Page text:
We shall only add our wishes, that the Author, ‘now entering,' as he observes, 'on a new period of life,' (at Birmingham) may have it in his power to realise the hopes, which he expresses in his Preface, that, in his new situation, he • Thall be enabled to devote bimself, as much as in any former period of his life, to philosophical pursuits.' In there withes every friend to philosophy will, we doubt not, heartily concur with us..

Art. IV. A Régifier of the Going of Mr. Mudge's first Time-keeper,

from April 18in, 1780, to May gih, 1781: with two or her Re

gilters of the fame Time-keeper, 460. s. Cadell. 1781. TN our Review for September last, we gave a very particular

account of a watch of Mr. Arnold's making. Justice to both artists requires, from the Reviewer, as particular an account of the going of this Time-keeper.

The publication before us contains, as the title expresses, three several registers of the going of the same watch, at three (somewhat distant) periods of time.

The first in point of time, though not placed so in the pamphlet, was kept by the Rev. Professor Hornsby at Oxford, from June 20th to October 31st. The year is not mentioned; but there are some reasons for fupposing it was in 1776. In this trial, the greateft difference between the rates of the watch, on any two days in that time, was 4"35; namely between its rate on July 4:h, when it loft 2" 57, and its rate on July 30th, when it gained 178. The difference between its rate on any one day and the next day to it, was 3" 76; namely between July 30th, on which day it gained 1"78, and July the 31st,

when

reasons for Puppeen the rates between its tib, the true places 5, made the coup from

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when it loft 1"98. In this time Fahrenheit's thermometer was never higher than 68 , nor lower than 48.

When the watch was carried down to Oxford, in June, it gave the difference of longitude between that place and Greenwich 5' 3" { in time. When it was brought up from thence, the ist of November following, it made the difference of longitude between those two places 5' ," 8 the mean of the two is 5' 2" } ; and the true longitude of Oxford, as determined by. astronomical observations, is 5' 2" W.

It was next tried at Greenwich, under the inspection of the Rev. Dr. Maskelyne, Astronomer Royal, from November the 12th 1770, to November the 30th 1777. The watch appears under rather less favourable circumstances in this trial than it did in the last; but its going here was by no means bad. For the first month, or more, its rate of going was very near mean time; but towards the latter end of February it began to acceJerate, and before the end of March gained rather more than 5" on a day : but at the end of this month it fell off again to 3 leconds and a fraction, and continued to go at that rare, with most amazing regularity until the latter end of Sep!ember, when it began to accelerate again, and was gaining s" nearly when the journal is closed.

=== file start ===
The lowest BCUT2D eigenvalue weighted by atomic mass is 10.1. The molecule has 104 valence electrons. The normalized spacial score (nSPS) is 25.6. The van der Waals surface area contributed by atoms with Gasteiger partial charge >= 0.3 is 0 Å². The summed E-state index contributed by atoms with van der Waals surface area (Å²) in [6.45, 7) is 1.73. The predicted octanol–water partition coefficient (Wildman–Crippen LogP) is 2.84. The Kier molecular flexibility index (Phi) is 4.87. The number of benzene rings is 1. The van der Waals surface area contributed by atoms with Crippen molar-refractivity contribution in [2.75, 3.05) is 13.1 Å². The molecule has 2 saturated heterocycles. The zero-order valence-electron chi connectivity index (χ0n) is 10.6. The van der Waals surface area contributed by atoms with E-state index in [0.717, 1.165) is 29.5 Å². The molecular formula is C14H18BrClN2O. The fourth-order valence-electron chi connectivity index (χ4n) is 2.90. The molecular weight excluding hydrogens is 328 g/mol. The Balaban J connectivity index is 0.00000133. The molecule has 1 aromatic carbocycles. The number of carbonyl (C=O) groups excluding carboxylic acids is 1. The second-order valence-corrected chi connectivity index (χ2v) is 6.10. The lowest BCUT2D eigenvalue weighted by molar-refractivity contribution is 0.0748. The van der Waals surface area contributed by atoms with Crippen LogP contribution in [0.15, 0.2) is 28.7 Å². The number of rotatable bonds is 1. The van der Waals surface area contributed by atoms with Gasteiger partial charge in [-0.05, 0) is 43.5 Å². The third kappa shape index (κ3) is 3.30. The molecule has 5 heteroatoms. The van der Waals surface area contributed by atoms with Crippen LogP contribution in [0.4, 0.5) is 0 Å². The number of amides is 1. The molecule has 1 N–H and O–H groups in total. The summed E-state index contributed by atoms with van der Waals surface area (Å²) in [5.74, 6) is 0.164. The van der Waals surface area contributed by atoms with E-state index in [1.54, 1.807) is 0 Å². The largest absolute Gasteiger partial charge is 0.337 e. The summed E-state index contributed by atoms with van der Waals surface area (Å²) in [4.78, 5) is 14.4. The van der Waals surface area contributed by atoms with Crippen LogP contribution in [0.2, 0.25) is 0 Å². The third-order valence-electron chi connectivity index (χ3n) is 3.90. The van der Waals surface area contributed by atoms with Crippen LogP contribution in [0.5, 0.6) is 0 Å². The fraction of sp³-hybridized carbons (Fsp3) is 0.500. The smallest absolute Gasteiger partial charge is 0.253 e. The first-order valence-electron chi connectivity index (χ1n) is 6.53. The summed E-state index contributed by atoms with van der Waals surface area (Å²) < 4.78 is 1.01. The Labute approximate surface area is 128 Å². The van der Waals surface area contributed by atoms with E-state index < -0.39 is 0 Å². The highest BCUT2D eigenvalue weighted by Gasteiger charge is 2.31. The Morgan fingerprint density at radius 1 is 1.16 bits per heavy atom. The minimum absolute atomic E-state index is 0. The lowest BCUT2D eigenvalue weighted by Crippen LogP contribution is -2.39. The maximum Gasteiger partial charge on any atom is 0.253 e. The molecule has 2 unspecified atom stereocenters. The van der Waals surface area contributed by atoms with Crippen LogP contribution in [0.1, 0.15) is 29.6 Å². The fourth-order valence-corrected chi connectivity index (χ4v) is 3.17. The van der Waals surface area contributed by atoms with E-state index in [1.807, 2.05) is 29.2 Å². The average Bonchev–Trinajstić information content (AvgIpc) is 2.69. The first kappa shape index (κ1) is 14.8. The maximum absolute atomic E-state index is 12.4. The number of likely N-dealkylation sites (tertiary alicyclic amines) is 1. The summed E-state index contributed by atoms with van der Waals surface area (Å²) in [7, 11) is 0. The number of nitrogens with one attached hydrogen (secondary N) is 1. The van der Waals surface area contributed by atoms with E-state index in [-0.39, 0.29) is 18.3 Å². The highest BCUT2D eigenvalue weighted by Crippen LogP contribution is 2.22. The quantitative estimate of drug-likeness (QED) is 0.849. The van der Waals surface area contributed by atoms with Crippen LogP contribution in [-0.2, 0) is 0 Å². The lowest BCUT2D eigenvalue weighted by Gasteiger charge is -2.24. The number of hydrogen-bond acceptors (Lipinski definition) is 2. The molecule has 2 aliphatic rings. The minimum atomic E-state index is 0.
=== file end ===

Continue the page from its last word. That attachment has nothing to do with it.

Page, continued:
The greatest difference between its rates on any two days in these thirteen months was 72; namely, between its rates on January the ist, on which day it loft 1' 46, and November the zoth, when it gained 5" 74. ' The greatest difference between its rates of going on any one day and the next following is 3" 06; namely, between its rate of going on January the gth and its rate on January the roub. The greatest height of the thermometer during this trial was 70, and the least 26 degrees

After this trial, we are told, that Mr. Mudge endeavoured to discover and remove the cause of the irregularities which were observed in the watch's going;, and the success of his endea, yours will be best seen from the following account of the last of the three triais which are here given.

It is to be observed, that the account before us is totally filent as to the place where, as well as the person by whom this last trial was made *. It must also be acknowledged, that the comparer laboured under another disadvantage, in not being able to regulate his clock by astronomical obiervations, but to be obliged to fetch the time from Dr. Heberden's clock, by means of watches.

On these two accounts, the authority of this trial may want weight with some períons, who will not be able to object to the

: We are cold it was by Count Bruhl.